In summer 2018 the National Museum presents an artistic intervention in the National Gallery. The project takes the form of a mild intervention within the museum’s display of historical art from its own collection, The Dance of Life.
On show alongside some of the museum’s best known treasures are works by the artist Dag Erik Elgin (b. 1962). These too can be viewed as museum works. They belong to three series that address various aspects of the way art is displayed and handled in art museums.
The National Museum is on the verge of relocating. In spring 2020, the new National Museum will open at Vestbanen. In preparation, the museum is working intensely with its collection. But museums are also a workplace for artists. They come to study, learn, and seek inspiration. And sometimes they get annoyed – by what they find there, or by the absence of certain artists and their works.
Over the decades Elgin has become intimately familiar with the art in the National Gallery. In his younger years he copied many paintings in the collection, mounting his own versions in historically representative frames and hanging them on his walls at home. Later, this interest inspired series of paintings that used the radical reduction of minimalism or the concept artist’s preoccupation with information, text and numbers.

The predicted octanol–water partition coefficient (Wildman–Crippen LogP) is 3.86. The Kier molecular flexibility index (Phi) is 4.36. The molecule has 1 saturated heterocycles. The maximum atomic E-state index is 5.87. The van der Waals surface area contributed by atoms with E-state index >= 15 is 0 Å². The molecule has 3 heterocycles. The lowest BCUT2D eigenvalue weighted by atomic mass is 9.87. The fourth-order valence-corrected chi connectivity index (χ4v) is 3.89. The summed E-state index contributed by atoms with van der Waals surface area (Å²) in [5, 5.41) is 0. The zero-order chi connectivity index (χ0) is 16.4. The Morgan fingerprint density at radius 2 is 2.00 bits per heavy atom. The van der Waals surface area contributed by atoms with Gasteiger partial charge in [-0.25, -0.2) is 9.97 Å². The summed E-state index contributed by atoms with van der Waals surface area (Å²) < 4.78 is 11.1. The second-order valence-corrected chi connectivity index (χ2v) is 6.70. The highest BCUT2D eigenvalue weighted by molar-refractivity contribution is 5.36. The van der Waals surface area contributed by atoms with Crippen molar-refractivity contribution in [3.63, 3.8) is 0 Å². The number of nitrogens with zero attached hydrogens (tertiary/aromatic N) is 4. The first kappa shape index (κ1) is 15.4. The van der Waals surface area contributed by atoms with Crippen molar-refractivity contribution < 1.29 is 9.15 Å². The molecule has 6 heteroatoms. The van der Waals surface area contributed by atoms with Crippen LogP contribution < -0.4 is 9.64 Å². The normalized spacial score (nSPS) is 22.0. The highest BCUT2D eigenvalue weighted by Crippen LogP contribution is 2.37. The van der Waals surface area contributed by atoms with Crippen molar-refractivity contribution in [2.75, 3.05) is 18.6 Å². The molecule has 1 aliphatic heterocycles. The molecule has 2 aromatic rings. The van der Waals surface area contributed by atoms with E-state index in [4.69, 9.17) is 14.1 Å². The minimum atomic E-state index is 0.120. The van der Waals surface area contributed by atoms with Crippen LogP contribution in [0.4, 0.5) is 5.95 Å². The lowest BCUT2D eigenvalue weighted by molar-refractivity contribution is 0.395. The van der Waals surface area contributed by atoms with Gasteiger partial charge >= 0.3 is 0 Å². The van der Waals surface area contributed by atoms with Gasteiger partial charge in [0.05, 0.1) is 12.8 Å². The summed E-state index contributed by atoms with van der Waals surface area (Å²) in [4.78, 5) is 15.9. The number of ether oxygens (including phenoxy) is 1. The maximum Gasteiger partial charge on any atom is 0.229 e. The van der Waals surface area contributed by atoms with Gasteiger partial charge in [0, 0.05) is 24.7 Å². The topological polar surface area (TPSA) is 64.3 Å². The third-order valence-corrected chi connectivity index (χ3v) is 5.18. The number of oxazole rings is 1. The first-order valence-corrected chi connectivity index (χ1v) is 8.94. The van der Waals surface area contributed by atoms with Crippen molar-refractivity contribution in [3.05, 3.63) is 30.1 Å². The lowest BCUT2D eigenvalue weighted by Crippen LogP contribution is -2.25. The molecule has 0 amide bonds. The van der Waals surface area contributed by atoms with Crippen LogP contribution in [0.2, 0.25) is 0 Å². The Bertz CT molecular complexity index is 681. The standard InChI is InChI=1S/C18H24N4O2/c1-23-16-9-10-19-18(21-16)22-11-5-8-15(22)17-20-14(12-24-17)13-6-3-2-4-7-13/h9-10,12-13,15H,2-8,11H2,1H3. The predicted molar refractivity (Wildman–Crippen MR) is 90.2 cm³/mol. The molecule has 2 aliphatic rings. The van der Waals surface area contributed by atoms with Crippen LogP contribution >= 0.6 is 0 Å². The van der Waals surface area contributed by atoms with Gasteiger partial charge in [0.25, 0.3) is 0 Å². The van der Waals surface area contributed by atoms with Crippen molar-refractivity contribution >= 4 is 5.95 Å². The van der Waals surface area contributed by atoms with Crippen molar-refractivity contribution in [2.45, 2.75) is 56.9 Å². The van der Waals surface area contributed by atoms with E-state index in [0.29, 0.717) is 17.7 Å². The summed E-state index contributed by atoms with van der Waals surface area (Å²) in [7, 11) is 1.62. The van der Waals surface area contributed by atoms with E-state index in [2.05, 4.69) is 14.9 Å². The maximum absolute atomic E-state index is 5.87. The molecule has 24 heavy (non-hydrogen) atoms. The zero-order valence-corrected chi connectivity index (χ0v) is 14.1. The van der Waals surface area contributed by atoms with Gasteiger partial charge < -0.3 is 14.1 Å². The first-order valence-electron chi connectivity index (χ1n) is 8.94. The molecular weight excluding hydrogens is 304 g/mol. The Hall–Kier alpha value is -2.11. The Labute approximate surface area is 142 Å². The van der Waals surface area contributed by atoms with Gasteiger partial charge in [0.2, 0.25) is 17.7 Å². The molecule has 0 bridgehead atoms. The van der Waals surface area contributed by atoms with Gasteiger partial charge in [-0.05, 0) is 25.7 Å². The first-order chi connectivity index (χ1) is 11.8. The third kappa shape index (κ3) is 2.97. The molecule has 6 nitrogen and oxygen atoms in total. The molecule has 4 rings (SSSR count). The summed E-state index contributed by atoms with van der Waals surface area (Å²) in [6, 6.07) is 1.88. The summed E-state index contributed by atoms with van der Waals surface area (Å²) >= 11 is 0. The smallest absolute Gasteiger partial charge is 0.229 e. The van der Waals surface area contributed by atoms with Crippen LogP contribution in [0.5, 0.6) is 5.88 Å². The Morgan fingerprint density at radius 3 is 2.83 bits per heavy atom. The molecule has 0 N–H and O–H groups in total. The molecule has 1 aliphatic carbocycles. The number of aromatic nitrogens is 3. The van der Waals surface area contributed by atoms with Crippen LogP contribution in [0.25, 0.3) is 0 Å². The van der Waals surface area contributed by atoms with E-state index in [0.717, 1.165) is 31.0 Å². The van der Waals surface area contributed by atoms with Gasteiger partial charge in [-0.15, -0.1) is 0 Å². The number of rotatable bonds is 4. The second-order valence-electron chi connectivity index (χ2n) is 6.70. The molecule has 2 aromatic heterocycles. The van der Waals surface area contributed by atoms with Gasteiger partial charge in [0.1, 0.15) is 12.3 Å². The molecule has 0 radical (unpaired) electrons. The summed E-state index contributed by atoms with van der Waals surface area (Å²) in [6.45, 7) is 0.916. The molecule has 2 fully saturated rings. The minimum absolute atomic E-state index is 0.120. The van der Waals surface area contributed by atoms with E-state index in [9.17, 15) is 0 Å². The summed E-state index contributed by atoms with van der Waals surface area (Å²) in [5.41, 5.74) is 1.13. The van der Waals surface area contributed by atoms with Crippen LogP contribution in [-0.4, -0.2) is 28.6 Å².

Elgin’s works allude to the presence and absence of artworks and traditions. They tell us about role-models, assessments of quality, and provenance. Which works are sufficiently good or interesting to be preserved in a museum? What narratives are they embedded in? The art museum is brought into focus as a place for study and learning, but also as a creative teller of stories. The National Gallery has been an important influence in spreading knowledge about art in Norway. What will the consequence be of moving the artworks from their current home?
Dag Erik Elgin trained at the National Academy of Fine Art in Oslo (1986–88) and the Kunstakademie Düsseldorf (1988–90). Since the early 1990s, his work has earned him a solid reputation. In 2014, he won the Carnegie Art Awards’ first prize, and from 2010 to 2016 he was professor at the Oslo National Academy of the Arts (KHiO). He lives and works in Oslo.